Now back to your dog or cat. Early spay or neuter equals no puberty.  Yes, some potential good things come from that like male dogs not wanting to hump everything in sight or mark their territory (on the side of your sofa) or acting like Rocky and wanting to dominate every other dog in sight. But taking away puberty obviously makes growth different and in some ways wrong.

Recent studies indicate that in certain breeds the incidence of hip dysplasia, torn knee ligaments and even some cancers are increased in the group of dogs that are fixed prior to 6 months of age. For many breeds, these risks probably don't matter, but there are likely many other conditions that eventually will be proven to be impacted by the lack of normal growth that accompanies early altering.

Due to these facts now being known, our team of doctors has adopted new recommendations for the ideal timing of spays and neuters in dogs.  For male dogs, we recommend neutering at 1 year of age or older.  Dogs are fully grown by 1 year of age, so we maximize the health of this group of dogs by allowing full normal growth. Hopefully we can prevent many of these dogs from developing unwanted male characteristics like mounting, urine marking, dominance, aggression and roaming by not waiting too long for these behaviors to develop.  Some families may find that with specific dogs, waiting to neuter them may not be preferable; the early emergence of these behaviors that tend to become learned traits may lead us as a team to elect a compromise on the timing of altering for specific individuals.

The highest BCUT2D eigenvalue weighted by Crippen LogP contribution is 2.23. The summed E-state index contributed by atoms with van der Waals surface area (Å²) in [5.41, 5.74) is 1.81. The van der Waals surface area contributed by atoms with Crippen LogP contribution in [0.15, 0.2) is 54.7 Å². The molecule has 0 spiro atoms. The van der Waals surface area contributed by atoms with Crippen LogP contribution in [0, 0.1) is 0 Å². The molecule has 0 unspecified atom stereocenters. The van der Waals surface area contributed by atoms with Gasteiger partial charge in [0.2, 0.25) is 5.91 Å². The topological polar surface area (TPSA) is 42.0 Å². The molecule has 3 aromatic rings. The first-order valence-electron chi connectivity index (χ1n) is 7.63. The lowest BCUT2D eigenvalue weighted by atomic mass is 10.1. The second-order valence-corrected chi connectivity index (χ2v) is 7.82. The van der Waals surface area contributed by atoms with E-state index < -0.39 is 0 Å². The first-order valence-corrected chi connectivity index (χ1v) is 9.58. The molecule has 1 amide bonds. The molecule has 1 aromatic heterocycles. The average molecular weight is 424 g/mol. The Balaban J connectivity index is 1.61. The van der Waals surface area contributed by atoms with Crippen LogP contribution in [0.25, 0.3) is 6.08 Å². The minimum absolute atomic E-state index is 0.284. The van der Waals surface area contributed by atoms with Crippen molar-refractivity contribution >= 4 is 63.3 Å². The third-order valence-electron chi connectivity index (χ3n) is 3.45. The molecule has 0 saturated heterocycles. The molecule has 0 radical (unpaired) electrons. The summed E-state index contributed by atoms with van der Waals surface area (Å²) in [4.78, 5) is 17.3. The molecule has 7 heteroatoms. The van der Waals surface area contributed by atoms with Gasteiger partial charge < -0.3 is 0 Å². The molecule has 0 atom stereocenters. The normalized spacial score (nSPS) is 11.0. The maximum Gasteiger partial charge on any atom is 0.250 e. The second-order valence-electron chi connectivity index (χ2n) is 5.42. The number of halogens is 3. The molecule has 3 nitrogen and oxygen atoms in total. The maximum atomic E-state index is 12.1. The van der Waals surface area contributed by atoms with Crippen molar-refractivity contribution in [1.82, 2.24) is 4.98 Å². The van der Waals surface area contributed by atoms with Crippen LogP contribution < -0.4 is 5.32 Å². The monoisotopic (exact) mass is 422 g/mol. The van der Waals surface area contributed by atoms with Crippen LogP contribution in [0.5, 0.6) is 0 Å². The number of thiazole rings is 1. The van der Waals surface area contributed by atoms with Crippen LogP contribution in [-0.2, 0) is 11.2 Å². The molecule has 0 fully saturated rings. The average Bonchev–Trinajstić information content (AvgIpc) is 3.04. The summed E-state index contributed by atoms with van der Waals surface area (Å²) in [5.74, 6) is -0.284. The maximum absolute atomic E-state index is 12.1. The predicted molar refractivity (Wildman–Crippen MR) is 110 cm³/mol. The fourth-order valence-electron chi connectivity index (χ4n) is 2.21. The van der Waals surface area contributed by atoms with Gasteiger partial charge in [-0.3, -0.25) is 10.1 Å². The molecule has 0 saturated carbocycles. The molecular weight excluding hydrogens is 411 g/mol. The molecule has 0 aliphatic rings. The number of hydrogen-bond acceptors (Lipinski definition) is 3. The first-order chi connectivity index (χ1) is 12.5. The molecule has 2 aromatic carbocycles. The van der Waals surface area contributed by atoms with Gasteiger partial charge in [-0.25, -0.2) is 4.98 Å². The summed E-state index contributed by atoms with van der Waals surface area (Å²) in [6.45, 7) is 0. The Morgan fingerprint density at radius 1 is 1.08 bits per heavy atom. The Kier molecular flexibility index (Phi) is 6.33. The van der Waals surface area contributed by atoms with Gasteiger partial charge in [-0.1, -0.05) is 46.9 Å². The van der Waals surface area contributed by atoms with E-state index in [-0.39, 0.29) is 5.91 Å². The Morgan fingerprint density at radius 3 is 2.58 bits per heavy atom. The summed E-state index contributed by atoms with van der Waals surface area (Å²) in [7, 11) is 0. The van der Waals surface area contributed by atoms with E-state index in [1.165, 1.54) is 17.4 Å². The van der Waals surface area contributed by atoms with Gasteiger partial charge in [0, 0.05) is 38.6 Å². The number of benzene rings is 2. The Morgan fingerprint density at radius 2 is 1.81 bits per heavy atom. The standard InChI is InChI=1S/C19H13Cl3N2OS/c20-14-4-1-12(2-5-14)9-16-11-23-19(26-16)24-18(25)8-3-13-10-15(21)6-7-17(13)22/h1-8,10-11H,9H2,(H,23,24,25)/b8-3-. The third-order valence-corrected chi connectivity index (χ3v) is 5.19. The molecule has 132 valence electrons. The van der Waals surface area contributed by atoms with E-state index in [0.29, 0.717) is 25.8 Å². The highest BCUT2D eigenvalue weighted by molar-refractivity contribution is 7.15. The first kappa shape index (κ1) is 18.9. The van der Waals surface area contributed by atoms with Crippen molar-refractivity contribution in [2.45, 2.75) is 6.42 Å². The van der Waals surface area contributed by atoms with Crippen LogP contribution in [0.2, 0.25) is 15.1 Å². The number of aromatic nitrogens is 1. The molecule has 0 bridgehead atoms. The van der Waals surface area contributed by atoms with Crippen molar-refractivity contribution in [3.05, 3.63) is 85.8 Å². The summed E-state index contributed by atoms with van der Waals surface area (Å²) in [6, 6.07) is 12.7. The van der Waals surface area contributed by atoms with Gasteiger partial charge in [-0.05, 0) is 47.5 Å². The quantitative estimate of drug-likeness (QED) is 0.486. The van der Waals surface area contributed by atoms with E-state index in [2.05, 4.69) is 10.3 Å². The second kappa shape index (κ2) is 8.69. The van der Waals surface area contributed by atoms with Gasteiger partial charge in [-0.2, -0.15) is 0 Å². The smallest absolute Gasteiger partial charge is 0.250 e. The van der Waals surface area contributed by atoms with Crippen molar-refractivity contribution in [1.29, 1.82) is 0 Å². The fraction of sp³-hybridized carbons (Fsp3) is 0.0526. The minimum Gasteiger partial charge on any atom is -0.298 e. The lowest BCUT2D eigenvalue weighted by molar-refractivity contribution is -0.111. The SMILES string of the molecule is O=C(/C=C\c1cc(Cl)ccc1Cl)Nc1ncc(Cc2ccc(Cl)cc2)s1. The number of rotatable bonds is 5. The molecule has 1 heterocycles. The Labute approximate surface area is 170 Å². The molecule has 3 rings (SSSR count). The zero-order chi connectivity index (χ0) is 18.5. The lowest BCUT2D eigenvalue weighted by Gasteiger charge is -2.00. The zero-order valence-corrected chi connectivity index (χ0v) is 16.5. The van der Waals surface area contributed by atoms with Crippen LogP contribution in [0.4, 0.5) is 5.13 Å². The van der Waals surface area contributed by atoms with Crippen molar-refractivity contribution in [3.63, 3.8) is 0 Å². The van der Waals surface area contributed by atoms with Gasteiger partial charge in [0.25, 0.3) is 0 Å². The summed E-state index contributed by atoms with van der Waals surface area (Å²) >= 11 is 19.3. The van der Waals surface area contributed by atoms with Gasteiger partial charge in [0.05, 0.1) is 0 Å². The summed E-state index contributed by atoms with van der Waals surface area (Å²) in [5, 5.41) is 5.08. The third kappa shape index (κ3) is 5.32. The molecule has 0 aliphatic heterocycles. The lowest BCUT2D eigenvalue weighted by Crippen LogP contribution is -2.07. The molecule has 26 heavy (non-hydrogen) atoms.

For female dogs we have a bit of a conundrum.  The vast majority of female dogs "go into heat" (puberty and their first menstrual cycle) at 9 months of age.  Astoundingly, going through one single heat cycle in dogs will increase their risk of breast cancer from virtually nothing to an 8% risk.  The second heat cycle which happens about 6 months later increases that risk to 25%! Breast cancer in dogs is a malignant process in approximately half of those affected, so we really don't want to knowingly increase the risk of a potentially life threatening disease.  Thus, in female dogs, we recommend spaying at exactly 8 months of age to harness as much as possible of the normal growth as we can while not increasing the risks of bigger issues.